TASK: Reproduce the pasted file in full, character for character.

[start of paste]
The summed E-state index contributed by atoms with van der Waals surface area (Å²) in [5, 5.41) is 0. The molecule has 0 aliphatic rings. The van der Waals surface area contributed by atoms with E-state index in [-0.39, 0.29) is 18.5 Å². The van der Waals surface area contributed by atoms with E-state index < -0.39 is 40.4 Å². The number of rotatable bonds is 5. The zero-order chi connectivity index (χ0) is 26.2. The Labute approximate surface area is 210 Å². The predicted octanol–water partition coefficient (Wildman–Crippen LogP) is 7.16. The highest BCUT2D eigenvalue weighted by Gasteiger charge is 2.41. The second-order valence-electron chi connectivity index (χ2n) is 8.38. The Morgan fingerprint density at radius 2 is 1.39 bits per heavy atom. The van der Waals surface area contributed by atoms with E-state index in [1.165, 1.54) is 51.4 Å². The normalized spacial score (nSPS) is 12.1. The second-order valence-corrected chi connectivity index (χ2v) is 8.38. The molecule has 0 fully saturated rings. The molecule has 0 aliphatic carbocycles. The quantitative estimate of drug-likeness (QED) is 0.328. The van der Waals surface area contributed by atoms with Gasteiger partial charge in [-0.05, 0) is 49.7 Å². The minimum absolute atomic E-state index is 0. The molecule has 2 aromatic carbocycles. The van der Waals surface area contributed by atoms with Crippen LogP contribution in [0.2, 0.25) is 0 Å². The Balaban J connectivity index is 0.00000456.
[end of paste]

The summed E-state index contributed by atoms with van der Waals surface area (Å²) in [5, 5.41) is 0. The molecule has 0 aliphatic rings. The van der Waals surface area contributed by atoms with E-state index in [-0.39, 0.29) is 18.5 Å². The van der Waals surface area contributed by atoms with E-state index < -0.39 is 40.4 Å². The number of rotatable bonds is 5. The zero-order chi connectivity index (χ0) is 26.2. The Labute approximate surface area is 210 Å². The predicted octanol–water partition coefficient (Wildman–Crippen LogP) is 7.16. The highest BCUT2D eigenvalue weighted by Gasteiger charge is 2.41. The second-order valence-electron chi connectivity index (χ2n) is 8.38. The Morgan fingerprint density at radius 2 is 1.39 bits per heavy atom. The van der Waals surface area contributed by atoms with E-state index in [1.165, 1.54) is 51.4 Å². The normalized spacial score (nSPS) is 12.1. The second-order valence-corrected chi connectivity index (χ2v) is 8.38. The molecule has 0 fully saturated rings. The molecule has 0 aliphatic carbocycles. The quantitative estimate of drug-likeness (QED) is 0.328. The van der Waals surface area contributed by atoms with Gasteiger partial charge in [-0.05, 0) is 49.7 Å². The minimum absolute atomic E-state index is 0. The molecule has 2 aromatic carbocycles. The van der Waals surface area contributed by atoms with Crippen LogP contribution in [0.2, 0.25) is 0 Å². The Balaban J connectivity index is 0.00000456.